Marvel Studios has a higher success percentage than ANY other studio. While it is true that their films are tailor-made to a pretty specific fanbase, what was once thought of as a niche audience has now been expanded to attract everyday filmgoers based on the expertise in which they have made a majority of their films.It seems that almost every year has a new Marvel film which people claim to be their favourite… and it’s happened again. Although I thought nothing would ever top Captain America: Civil War or Deadpool, it looks like we may have another very strong contender for one of, if not the best Marvel films ever made.
Dr. Stephen Strange (Benedict Cumberbatch) is one of the best neurosurgeons in the entire world. A steady hand, calm, cool and collected it seems the only thing he can’t quite get a grip on is his personal life and his rather bloated ego and attitude. While he does have a romantic history with a fellow co-worker Christine Palmer (Rachel McAdams), he is basically married to his work. That is… until a terrible car accident renders his hands unable to perform delicate procedures and thus he is forced to seek help to correct his ailment. Strange eventually encounters a mysterious place known as Kamar-Taj, which is run by a group of sorcerers headed up by a wise sage known only as the Ancient One (Tilda Swinton). Together they must stop a fallen pupil (Mads Mikkelsen) from bringing darkness to the planet.
Much like most Marvel films, this movie has its roots in reality (for a while at least) but also veers into the fantastical elements of the story’s hero far more frequently than past incarnations of Marvel comics on the big screen. In doing this kind of far-out story, it is important to still be able to connect with your audience on a grounded level or else you run the risk of being a stunning failure like the ridiculous Gods of Egypt film in which they didn’t even seem to care. This film pulls that off excellently. We start out with a character in Dr. Strange who is not altogether likeable and despite the fact that his cocky demeanour never really dissipates as the film progresses, the character itself still changes and adapts while also giving us something tangible to hold onto at the same time.
Nothing ever feels like it is happening just to advance the plot. Of course, in a film like this you will need plenty of those moments but the way they pull it off feels very natural and there isn’t an over-abundance of characters that forces some of them to be thin and more under-written than others. The plot itself is interesting and I enjoyed how they didn’t go overboard with trying to explain this strange world but they also gave the viewer just enough to be able to interpret and understand the conflicts at hand. A good fantasy film will always tie to something reality-based and that’s really what the film has done in this case.
Benedict Cumberbatch is perfectly cast in the title role as this guy can pull off just about anything. While I don’t see the hoopla surrounding him in an aesthetic sense, I am on-board with how great of an actor he can be when given the necessary tools. While watching him in this role, I saw elements of Hugh Laurie in House and almost imagined that this would be his journey were that character ever to become a superhero. Of course, Benedict is not as cantankerous as that. It is a fully-realized performance and another great one to add to the Marvel stockpile. Not to be outdone is Chiwetel Ejiofor who plays fellow sorcerer named Mordo. He is a very thoughtful character and Ejiofor has the ability to convey that with facial expressions sometimes even all by itself without the dialogue. Tilda Swinton carries a lot of gravitas as the mysterious Ancient One. She plays a character that doesn’t show a lot of emotion on the surface so it speaks to her talent that she is able to make us feel something for her as a character. Benedict Wong rounds out the main gang of good guys and has some great comedic timing (it’s all about that Beyonce bit) despite mostly being a serious character. Rachel McAdams is a solid sort-of love interest and Mads Mikkelsen makes for a sinister villain.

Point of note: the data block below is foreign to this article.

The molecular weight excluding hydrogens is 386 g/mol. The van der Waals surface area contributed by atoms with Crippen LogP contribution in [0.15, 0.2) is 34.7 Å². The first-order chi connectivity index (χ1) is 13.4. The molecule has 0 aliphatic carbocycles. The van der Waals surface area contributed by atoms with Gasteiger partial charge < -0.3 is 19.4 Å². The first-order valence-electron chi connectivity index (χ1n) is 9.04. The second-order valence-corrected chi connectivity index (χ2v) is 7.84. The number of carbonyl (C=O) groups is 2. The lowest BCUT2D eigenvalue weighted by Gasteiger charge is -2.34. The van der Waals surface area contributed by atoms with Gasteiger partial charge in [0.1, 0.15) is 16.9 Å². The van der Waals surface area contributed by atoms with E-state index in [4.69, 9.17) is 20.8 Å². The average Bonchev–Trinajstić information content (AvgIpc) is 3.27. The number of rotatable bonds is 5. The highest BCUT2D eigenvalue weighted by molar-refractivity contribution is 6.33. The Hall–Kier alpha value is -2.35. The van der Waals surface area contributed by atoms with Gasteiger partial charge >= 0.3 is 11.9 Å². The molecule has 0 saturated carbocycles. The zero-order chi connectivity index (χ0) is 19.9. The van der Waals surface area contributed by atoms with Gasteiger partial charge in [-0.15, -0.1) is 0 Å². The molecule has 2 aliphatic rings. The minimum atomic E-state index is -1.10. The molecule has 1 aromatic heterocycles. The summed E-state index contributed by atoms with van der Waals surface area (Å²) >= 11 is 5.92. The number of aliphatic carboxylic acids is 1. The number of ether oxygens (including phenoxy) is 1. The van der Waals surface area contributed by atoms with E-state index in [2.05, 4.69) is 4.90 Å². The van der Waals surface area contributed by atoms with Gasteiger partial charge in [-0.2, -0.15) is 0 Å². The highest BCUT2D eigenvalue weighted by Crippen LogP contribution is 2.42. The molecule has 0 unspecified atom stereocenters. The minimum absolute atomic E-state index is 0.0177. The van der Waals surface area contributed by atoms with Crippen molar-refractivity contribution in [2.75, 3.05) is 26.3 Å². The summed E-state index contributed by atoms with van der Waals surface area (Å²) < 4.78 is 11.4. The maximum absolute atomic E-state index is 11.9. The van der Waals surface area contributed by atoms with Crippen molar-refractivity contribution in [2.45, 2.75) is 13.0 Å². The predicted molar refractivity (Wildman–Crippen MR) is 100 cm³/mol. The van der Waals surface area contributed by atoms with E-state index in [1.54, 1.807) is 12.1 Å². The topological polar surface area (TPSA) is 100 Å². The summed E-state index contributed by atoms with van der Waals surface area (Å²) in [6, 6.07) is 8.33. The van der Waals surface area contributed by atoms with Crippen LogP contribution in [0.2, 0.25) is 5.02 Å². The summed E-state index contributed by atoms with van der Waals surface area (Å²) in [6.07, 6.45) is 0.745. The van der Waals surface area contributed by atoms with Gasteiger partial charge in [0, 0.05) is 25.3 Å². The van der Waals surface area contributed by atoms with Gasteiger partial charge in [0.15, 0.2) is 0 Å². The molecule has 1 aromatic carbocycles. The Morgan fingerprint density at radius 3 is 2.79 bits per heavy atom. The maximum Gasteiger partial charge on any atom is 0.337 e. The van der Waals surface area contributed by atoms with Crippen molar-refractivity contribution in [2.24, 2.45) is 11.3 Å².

This is the part of the film that really excels… and that’s not even to diminish the efforts of the other excellent aspects. The visual effects on display in this movie were some of the finest I’ve ever seen. From one especially intense drug trip-like sequence as Strange quickly learns about this strange new plane of existence to scenes in which the world is almost literally coming apart, the movie never lets up and it is no surprise that the budget was upwards of $150 million. In fact, a lot of the effects reminded me of Inception with the way in which skyscrapers are literally bending in half as our heroes attempt to traverse through the city.
The effects are 100% CGI-rendered and done beautifully. In fact, if this film does not win Best Visual Effects at the Oscars this year (or get nominated at the VERY least) then I believe that the Academy should all be put in jail for fraud.
Another instance in which we debate if this is the best Marvel film ever made, this was obviously excellent as everyone expected it to be with awesome performances across the board, mouth-watering special effects and a terrific self-contained story. Bring on Thor: Ragnarok!
FINAL RATING: *****
* (Brutal; the worst rating)
** (Some elements keep it from being awful but still not very good)
*** (Completely watchable; a rental as old-timers might say)
**** (Great film with a few things here and there keeping it from being perfect)
***** (Flawless; a true achievement)